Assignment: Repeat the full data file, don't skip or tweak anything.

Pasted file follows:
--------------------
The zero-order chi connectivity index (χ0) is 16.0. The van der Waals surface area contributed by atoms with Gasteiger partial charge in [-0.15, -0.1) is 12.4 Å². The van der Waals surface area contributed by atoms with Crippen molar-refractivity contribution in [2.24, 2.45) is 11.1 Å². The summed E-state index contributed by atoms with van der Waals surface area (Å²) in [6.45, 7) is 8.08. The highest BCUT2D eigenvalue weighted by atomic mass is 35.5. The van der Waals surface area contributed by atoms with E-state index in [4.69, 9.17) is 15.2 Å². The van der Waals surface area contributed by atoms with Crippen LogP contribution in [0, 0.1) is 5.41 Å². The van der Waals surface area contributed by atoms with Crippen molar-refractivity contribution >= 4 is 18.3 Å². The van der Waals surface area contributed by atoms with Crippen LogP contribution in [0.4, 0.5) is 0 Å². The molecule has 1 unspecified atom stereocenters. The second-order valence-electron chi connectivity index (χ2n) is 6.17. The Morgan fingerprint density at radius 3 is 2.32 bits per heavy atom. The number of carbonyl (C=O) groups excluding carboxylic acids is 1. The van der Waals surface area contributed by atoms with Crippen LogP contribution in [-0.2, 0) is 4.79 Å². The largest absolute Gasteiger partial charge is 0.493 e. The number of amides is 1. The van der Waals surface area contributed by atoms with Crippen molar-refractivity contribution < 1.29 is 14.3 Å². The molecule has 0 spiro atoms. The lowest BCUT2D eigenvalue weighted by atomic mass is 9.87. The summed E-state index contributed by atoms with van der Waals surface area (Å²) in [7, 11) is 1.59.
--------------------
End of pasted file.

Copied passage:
The zero-order chi connectivity index (χ0) is 16.0. The van der Waals surface area contributed by atoms with Gasteiger partial charge in [-0.15, -0.1) is 12.4 Å². The van der Waals surface area contributed by atoms with Crippen molar-refractivity contribution in [2.24, 2.45) is 11.1 Å². The summed E-state index contributed by atoms with van der Waals surface area (Å²) in [6.45, 7) is 8.08. The highest BCUT2D eigenvalue weighted by atomic mass is 35.5. The van der Waals surface area contributed by atoms with E-state index in [4.69, 9.17) is 15.2 Å². The van der Waals surface area contributed by atoms with Crippen LogP contribution in [0, 0.1) is 5.41 Å². The van der Waals surface area contributed by atoms with Crippen molar-refractivity contribution >= 4 is 18.3 Å². The van der Waals surface area contributed by atoms with Crippen LogP contribution in [0.4, 0.5) is 0 Å². The molecule has 1 unspecified atom stereocenters. The second-order valence-electron chi connectivity index (χ2n) is 6.17. The Morgan fingerprint density at radius 3 is 2.32 bits per heavy atom. The number of carbonyl (C=O) groups excluding carboxylic acids is 1. The van der Waals surface area contributed by atoms with Crippen LogP contribution in [-0.2, 0) is 4.79 Å². The largest absolute Gasteiger partial charge is 0.493 e. The number of amides is 1. The van der Waals surface area contributed by atoms with Crippen molar-refractivity contribution < 1.29 is 14.3 Å². The molecule has 0 spiro atoms. The lowest BCUT2D eigenvalue weighted by atomic mass is 9.87. The summed E-state index contributed by atoms with van der Waals surface area (Å²) in [7, 11) is 1.59.